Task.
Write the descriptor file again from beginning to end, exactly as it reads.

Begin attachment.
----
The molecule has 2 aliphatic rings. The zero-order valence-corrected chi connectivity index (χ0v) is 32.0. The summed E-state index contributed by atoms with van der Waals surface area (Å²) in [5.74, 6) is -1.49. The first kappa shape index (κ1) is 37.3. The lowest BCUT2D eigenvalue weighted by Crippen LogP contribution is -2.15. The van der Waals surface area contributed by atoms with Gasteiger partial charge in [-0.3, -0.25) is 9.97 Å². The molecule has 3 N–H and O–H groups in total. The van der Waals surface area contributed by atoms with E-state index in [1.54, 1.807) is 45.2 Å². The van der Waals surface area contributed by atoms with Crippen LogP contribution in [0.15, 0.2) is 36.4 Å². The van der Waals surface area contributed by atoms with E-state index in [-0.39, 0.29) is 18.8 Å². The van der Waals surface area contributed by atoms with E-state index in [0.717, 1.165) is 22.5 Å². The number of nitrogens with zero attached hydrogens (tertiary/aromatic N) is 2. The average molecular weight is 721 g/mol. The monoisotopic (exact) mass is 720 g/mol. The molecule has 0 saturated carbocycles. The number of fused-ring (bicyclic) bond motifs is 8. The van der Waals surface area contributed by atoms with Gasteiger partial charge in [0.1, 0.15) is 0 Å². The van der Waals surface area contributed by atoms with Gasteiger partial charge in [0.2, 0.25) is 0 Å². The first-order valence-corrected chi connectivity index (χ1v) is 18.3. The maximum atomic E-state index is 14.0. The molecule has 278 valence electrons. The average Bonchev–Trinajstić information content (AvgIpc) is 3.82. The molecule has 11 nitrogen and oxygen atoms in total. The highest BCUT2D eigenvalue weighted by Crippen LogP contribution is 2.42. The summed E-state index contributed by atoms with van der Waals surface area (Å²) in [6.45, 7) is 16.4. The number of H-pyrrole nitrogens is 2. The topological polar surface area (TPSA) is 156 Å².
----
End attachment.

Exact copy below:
The molecule has 2 aliphatic rings. The zero-order valence-corrected chi connectivity index (χ0v) is 32.0. The summed E-state index contributed by atoms with van der Waals surface area (Å²) in [5.74, 6) is -1.49. The first kappa shape index (κ1) is 37.3. The lowest BCUT2D eigenvalue weighted by Crippen LogP contribution is -2.15. The van der Waals surface area contributed by atoms with Gasteiger partial charge in [-0.3, -0.25) is 9.97 Å². The molecule has 3 N–H and O–H groups in total. The van der Waals surface area contributed by atoms with E-state index in [1.54, 1.807) is 45.2 Å². The van der Waals surface area contributed by atoms with Crippen LogP contribution in [0.15, 0.2) is 36.4 Å². The van der Waals surface area contributed by atoms with E-state index in [-0.39, 0.29) is 18.8 Å². The van der Waals surface area contributed by atoms with E-state index in [0.717, 1.165) is 22.5 Å². The number of nitrogens with zero attached hydrogens (tertiary/aromatic N) is 2. The average molecular weight is 721 g/mol. The monoisotopic (exact) mass is 720 g/mol. The molecule has 0 saturated carbocycles. The number of fused-ring (bicyclic) bond motifs is 8. The van der Waals surface area contributed by atoms with Gasteiger partial charge in [0.1, 0.15) is 0 Å². The van der Waals surface area contributed by atoms with Gasteiger partial charge in [0.2, 0.25) is 0 Å². The first-order valence-corrected chi connectivity index (χ1v) is 18.3. The maximum atomic E-state index is 14.0. The molecule has 278 valence electrons. The average Bonchev–Trinajstić information content (AvgIpc) is 3.82. The molecule has 11 nitrogen and oxygen atoms in total. The highest BCUT2D eigenvalue weighted by Crippen LogP contribution is 2.42. The summed E-state index contributed by atoms with van der Waals surface area (Å²) in [6.45, 7) is 16.4. The number of H-pyrrole nitrogens is 2. The topological polar surface area (TPSA) is 156 Å².